A transformer robot

The Transformer network was presented during the NIPS conference in 2017. It is based on an encoder-decoder paradigm where an input sentence is encoded into a context vector fed to a decoder generating one output at a time. Standard state-of-the-art models were all based on recurrent neural networks or convolutional neural networks given the sequential nature of the data. However, handling sequences element by element sequentially is an obstacle for parallelization.

The novelty of the transformer is its replacement of sequential computations by attentions and positional encoding to keep track of the element’s position in the sequence. This enabled to accelerate the training time and to reduce the complexity of computing dependency between elements independently of their position while recurrent models were obliged to pass through all the intermediate elements.

In this article, we elaborate only on major changes introduced by the transformer : Positional encoding, scaled dot-product attention, multi-head attention and self-attention.

Image credits : Attention is All you need

Positional Encoding

The recurrent neural networks are designed to incorporate the notion of time as input and output are processed in a sequential way, flowing one at a time. In the Transformer, only fully connected neural networks are used, therefore positional encoding must represent the time somehow. The authors propose to encode time as a sine wave added to the input and simulating the notion of time.

There are different mechanisms to encode positions in a sequence. In ConvS2S, the authors have chosen to use absolute positions, however it has been proven that the sinusoidal version helps to translate longer test sentences than those encountered during training.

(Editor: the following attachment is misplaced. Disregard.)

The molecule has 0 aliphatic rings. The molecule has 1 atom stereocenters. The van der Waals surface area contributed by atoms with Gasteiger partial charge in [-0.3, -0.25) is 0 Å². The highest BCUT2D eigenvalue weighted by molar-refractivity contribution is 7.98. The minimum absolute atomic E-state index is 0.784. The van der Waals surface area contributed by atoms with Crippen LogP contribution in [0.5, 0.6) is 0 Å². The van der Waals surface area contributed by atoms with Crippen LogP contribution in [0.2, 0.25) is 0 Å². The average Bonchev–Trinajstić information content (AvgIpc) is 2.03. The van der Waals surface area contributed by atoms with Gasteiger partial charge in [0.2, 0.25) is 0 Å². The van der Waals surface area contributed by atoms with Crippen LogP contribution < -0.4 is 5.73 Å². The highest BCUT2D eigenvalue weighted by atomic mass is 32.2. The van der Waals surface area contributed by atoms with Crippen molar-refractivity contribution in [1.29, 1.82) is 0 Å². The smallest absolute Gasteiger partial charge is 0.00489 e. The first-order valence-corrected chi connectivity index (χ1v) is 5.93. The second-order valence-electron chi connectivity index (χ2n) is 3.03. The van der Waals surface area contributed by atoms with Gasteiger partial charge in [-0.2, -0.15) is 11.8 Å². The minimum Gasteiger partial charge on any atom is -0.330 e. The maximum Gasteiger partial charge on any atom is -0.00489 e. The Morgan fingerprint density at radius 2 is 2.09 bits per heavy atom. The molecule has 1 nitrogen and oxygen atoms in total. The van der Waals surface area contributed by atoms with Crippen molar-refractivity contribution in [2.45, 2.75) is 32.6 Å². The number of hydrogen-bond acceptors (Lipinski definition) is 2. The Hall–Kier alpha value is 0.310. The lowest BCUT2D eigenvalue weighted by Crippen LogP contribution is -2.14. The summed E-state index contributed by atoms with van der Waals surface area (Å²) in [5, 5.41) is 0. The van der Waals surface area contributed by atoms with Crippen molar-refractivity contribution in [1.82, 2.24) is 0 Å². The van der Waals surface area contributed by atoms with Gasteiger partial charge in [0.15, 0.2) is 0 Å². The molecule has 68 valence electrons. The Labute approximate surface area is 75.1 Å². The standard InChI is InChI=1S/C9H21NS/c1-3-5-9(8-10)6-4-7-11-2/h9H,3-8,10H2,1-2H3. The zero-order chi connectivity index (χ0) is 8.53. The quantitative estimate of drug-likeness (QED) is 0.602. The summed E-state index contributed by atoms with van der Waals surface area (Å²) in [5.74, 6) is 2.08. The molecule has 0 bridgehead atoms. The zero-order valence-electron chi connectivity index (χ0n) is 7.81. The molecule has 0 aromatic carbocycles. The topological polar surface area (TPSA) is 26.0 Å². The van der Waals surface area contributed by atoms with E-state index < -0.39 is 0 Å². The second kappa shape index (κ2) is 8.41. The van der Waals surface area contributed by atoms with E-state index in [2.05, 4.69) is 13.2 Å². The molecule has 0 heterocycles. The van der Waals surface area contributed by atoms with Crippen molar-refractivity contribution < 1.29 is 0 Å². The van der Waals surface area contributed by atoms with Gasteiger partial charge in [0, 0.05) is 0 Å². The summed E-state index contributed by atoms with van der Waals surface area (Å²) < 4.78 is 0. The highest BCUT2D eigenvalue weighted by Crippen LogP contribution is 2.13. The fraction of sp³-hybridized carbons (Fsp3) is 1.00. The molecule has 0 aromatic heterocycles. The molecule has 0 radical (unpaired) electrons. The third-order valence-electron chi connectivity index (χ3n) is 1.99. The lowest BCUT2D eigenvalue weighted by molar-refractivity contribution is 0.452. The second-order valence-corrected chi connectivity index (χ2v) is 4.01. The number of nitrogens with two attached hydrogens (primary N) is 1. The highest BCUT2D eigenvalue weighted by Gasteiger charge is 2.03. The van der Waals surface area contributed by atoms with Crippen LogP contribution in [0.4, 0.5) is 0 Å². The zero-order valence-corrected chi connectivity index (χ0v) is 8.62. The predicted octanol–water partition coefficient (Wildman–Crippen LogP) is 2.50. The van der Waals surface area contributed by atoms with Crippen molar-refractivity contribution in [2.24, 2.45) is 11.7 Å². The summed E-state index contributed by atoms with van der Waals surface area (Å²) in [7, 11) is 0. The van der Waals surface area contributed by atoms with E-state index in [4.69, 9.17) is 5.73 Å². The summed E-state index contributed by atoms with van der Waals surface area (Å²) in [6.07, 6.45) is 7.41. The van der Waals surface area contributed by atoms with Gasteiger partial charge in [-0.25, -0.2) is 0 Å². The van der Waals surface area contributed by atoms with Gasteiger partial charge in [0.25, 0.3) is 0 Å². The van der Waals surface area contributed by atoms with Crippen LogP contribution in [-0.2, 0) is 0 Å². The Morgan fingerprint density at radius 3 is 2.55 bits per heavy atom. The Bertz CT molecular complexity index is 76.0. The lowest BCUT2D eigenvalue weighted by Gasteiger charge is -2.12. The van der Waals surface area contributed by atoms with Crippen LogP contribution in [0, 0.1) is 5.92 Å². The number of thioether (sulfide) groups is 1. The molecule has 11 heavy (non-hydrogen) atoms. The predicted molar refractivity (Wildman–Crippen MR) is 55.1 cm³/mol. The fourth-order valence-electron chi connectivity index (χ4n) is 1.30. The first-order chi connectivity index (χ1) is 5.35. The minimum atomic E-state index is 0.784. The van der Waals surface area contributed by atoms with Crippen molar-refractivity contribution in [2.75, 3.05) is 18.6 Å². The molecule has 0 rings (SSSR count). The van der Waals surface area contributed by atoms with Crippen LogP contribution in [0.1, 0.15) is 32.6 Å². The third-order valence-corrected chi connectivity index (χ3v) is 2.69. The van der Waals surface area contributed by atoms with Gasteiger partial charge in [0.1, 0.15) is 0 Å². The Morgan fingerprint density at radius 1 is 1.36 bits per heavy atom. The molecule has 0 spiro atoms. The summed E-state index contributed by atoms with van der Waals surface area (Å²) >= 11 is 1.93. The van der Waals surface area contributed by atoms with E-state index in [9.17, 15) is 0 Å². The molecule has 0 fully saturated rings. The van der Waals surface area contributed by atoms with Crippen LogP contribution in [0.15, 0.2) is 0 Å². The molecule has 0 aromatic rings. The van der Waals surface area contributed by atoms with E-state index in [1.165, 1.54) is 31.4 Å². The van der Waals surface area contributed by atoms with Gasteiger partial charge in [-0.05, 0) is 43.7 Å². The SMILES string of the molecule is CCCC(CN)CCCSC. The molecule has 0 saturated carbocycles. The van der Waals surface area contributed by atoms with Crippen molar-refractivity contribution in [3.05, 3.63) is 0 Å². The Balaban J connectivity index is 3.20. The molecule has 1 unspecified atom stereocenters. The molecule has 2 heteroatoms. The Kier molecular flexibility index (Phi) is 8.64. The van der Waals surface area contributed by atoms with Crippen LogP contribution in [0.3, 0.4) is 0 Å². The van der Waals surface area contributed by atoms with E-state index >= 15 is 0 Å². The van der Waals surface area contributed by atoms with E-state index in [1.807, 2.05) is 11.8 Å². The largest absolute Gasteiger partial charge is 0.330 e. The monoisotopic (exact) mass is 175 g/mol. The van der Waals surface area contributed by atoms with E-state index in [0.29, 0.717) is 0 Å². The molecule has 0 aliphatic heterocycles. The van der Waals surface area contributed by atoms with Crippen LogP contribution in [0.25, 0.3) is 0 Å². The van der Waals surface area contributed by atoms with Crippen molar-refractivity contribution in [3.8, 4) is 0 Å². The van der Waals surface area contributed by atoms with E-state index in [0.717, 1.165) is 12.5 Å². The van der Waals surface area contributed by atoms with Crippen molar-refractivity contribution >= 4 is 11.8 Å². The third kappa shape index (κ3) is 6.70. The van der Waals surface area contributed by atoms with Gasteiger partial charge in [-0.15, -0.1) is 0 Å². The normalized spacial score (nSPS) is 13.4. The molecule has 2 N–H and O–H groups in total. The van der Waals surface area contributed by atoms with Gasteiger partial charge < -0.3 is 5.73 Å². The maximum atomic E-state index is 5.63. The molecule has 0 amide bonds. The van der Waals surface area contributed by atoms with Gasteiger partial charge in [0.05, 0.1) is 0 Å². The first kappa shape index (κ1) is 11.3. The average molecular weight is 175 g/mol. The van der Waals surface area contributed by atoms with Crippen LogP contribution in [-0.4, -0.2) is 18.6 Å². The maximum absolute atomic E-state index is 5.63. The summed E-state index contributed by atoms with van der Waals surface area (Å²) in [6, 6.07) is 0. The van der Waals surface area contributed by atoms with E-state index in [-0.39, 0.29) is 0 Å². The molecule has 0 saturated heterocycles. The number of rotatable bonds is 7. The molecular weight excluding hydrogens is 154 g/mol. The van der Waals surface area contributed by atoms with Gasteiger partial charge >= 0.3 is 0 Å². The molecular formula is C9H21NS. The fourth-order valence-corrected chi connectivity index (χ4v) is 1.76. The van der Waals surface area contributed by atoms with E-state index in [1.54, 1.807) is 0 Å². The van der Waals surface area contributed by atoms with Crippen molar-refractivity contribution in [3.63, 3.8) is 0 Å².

Positional encoding is used in both the encoder and the decoder, giving the model access to which portion of the sequence it is processing. The authors concluded that learned positional encoding and fixed one yield similar results.

The version described in the paper is:

PE_{(pos,2i)} = sin(pos/10000^{2i/d_{model}})

PE_{(pos,2i+1)} = cos(pos/10000^{2i/d_{model}})

The authors’ choice is motivated by the better generalization on long test sentences.

Scaled Dot-Product Attention

In fact, attention between the encoder and the decoder is key to great performance. It takes as input queries, keys and values and outputs a weighted sum of the values where each weight represents how much attention the corresponding key gets. Here it is calculated as the dot product between the query and the key.

The function chosen by the authors for its computation efficiency is:

Attention(Q,K,V) = softmax(\frac{QK^T}{\sqrt{d_k}})V

where Q, K and V are respectively the queries, keys and values.

The dimensions of Q, K, and V are imposed by the multi-head attention and are assumed to be d_k for both Q and K and d_v for V.


In the encoder, self-attention layers process input queries, keys and values that come from the output of previous layer in encoder. Each position in encoder can attend to all positions from previous layer of the encoder.

In the decoder, self-attention layers enable each position to attend to all previous positions as in the encoder but up to the current position in order to not include the future. The illegal flow of information is masked.

State of the art results

The Transformer network, which is a purely attention-based sequence model contrary to traditional RNN-based models, has achieved the State-of-the-art in WMT2014 English-to-German by a large margin of 2.0 BLEU. From the figure below, we can see that the majority of the new State-of-the-art are based on the transformer architecture and its philosophy.

State of the art for English-German translation


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